A Look at ASME’s “By the Numbers”

By Tamara Wilhite posted 05-16-2019 07:42:20 PM

  
In the May, 2019 edition of ASME magazine, they offered an educated guess on the future of manufacturing and business. As an industrial engineer working in IT, I can see some of the trends they are discussing.

They thought that digital platforms would increase global trade by 1.3 to 2.1 trillion dollars by trimming costs, increasing trade 6 to 10 percent by “reducing friction”. Having ordered parts off eBay from China for a client and responding to customer support requests from Canada and Pakistan, I can agree with that assessment. Platforms from Ali Express to eBay to Facebook classifieds make it easier for any business and individual to engage in international trade.

They predicted an 800 billion dollar reduction in trade because of additive manufacturing. After all, why import it when you can buy the 3D file and print it? Robotics and automation were expected to reduce the trade definite 1 to 3 trillion because it offsets high labor costs. The U.S. offers cheap energy, and when you build it near your customers, you reduce transportation costs and get to meet customer expectations of nearly instant delivery. Building highly automated factories here lets you do that while offsetting the high by global standards wage rates.

Nor is it necessarily going to take the form of a nearly fully automated factory. The “Fight for $15” movement learned that when restaurants rolled out self-ordering kiosks and self-checkout lines became more prevalent in the grocery store. As an IE, I have noticed the longer-term trend toward “shadow work”, pushing work onto the customer to avoid having to pay an employee to do it. Designing restaurants so that they need to fill their own drinks, bus their own tables and encouraging ordering via an app so you need fewer people at the counter are all forms of shadow work.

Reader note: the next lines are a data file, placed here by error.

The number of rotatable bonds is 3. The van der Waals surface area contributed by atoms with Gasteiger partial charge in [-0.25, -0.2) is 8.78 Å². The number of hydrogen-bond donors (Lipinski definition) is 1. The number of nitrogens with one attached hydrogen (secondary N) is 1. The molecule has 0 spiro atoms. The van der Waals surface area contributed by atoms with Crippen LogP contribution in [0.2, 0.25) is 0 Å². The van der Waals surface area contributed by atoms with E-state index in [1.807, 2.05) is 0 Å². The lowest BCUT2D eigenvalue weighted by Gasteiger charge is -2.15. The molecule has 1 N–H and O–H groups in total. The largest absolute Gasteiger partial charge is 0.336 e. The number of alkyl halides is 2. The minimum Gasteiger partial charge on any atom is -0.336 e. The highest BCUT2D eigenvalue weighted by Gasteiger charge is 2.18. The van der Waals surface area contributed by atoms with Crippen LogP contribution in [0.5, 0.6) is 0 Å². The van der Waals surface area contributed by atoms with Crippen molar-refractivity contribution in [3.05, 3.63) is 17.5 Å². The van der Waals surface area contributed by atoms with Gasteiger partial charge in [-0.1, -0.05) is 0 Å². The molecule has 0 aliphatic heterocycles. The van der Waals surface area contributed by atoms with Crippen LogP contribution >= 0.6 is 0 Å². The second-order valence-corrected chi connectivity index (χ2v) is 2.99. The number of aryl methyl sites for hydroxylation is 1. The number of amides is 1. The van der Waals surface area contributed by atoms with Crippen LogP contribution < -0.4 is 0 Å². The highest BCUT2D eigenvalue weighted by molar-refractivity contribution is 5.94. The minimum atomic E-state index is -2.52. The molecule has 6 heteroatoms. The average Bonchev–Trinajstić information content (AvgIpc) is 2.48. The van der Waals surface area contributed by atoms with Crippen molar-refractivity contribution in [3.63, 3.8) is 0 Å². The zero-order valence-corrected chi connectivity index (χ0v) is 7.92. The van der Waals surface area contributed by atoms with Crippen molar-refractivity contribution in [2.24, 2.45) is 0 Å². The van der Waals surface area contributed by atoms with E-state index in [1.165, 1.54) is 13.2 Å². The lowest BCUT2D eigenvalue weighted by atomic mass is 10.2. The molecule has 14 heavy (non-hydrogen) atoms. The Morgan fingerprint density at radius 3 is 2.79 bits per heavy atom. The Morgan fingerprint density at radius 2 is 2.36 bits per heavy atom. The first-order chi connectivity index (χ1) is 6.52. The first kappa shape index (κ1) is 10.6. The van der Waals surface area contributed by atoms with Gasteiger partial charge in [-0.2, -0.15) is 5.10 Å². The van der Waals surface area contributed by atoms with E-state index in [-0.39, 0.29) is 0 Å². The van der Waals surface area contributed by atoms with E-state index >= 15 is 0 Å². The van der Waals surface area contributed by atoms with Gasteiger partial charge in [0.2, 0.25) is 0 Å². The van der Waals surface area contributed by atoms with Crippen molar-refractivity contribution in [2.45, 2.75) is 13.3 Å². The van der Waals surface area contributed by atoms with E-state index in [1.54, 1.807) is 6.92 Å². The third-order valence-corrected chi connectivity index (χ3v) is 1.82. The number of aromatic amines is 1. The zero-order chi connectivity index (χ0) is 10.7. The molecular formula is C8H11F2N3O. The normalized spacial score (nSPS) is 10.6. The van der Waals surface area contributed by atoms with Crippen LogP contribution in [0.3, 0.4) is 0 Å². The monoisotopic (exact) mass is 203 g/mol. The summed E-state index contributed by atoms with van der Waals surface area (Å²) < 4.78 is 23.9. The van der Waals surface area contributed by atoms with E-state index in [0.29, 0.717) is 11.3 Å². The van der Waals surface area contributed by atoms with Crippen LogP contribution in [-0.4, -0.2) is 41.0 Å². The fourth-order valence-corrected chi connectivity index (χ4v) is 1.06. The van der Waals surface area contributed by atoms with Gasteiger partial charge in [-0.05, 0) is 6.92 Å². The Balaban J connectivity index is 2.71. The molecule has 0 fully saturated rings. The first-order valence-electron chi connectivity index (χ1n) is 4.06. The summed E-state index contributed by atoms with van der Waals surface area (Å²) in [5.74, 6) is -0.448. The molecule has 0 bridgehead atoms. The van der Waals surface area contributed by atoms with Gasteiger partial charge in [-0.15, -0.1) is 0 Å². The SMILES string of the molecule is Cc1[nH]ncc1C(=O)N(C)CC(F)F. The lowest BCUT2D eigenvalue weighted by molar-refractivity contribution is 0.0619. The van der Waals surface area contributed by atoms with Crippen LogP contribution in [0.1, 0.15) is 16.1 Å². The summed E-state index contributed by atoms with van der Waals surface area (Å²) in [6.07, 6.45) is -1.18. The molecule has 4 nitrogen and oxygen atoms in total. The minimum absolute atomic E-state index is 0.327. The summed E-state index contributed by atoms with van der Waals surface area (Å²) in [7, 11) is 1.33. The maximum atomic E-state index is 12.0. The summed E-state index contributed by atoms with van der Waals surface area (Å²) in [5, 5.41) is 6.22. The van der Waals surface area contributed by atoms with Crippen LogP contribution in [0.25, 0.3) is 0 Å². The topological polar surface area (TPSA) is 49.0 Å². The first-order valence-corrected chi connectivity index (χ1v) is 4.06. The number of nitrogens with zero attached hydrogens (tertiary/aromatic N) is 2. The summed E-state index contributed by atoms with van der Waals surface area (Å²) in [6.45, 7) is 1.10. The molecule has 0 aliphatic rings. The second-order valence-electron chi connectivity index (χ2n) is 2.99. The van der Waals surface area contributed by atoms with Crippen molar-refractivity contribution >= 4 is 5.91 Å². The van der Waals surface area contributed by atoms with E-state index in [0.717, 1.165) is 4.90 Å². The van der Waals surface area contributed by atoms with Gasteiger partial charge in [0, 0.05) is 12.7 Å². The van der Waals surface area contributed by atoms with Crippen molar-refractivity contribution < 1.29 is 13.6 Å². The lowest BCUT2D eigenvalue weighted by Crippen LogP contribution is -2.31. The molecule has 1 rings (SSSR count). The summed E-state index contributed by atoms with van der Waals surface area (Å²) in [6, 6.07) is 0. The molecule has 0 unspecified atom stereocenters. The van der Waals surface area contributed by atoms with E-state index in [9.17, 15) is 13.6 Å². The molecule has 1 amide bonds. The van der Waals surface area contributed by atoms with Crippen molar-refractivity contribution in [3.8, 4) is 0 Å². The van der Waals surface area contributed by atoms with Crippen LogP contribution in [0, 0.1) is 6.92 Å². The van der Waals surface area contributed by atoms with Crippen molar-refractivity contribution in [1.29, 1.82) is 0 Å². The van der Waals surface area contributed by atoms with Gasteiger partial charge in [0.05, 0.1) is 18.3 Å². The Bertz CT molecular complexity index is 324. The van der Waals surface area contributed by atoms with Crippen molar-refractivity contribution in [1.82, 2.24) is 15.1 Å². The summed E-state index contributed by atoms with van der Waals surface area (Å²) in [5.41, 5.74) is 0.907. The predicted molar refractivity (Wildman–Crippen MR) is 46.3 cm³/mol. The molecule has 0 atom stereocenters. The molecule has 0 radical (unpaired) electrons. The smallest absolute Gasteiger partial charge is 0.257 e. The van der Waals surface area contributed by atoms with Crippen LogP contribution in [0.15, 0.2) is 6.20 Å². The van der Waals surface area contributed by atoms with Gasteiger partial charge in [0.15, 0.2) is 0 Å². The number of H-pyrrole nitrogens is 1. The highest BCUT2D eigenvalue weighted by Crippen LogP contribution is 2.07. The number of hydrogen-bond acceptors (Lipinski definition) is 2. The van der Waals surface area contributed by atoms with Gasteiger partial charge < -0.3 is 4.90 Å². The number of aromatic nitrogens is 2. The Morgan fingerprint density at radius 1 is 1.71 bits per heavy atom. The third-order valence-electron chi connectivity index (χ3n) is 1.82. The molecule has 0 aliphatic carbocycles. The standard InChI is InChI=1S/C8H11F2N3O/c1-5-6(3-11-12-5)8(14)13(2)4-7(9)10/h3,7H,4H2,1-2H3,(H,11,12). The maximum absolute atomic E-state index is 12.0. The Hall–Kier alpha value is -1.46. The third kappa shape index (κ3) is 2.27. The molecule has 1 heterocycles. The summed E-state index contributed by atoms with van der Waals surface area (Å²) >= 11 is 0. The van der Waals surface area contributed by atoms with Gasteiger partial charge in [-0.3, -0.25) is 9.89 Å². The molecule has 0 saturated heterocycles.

The ASME article suggested that IT and business outsourcing would be reduced by 9% because artificial intelligence is increasingly able to do it instead. I have actually run into this by failing the Turing test. I have had online discussions in instant messaging chats where I was accused of being a robot, and my denials were used against me. Mentioning my family or picking up the phone proved I was human. The fact that the AI behind chat bots is so advanced proves we are indeed moving in this direction.

How did I fail the Turing test more than once? By sticking to the script and remaining formal when dealing with customers online. Then again, I have provided input on IT support scripts for clients, written software manuals and technical FAQs, and provided plenty of input on Amazon Mturk hits used to train chatbots. We aren’t “merging” with the tech. It is just learning to “speak” like us. I did not think American Big Tech firms developing this technology would have such a large impact on global trade, but it is having an impact.

The ASME article supposes that we will reduce oil trade by 6 percent by increasing the number of electric vehicles. Surprisingly, this would reduce the parts trade by 10%, because we are importing so much equipment for power production from overseas. Renewable energy generation would reduce commodities trading by an estimated 100 billion dollars a year.

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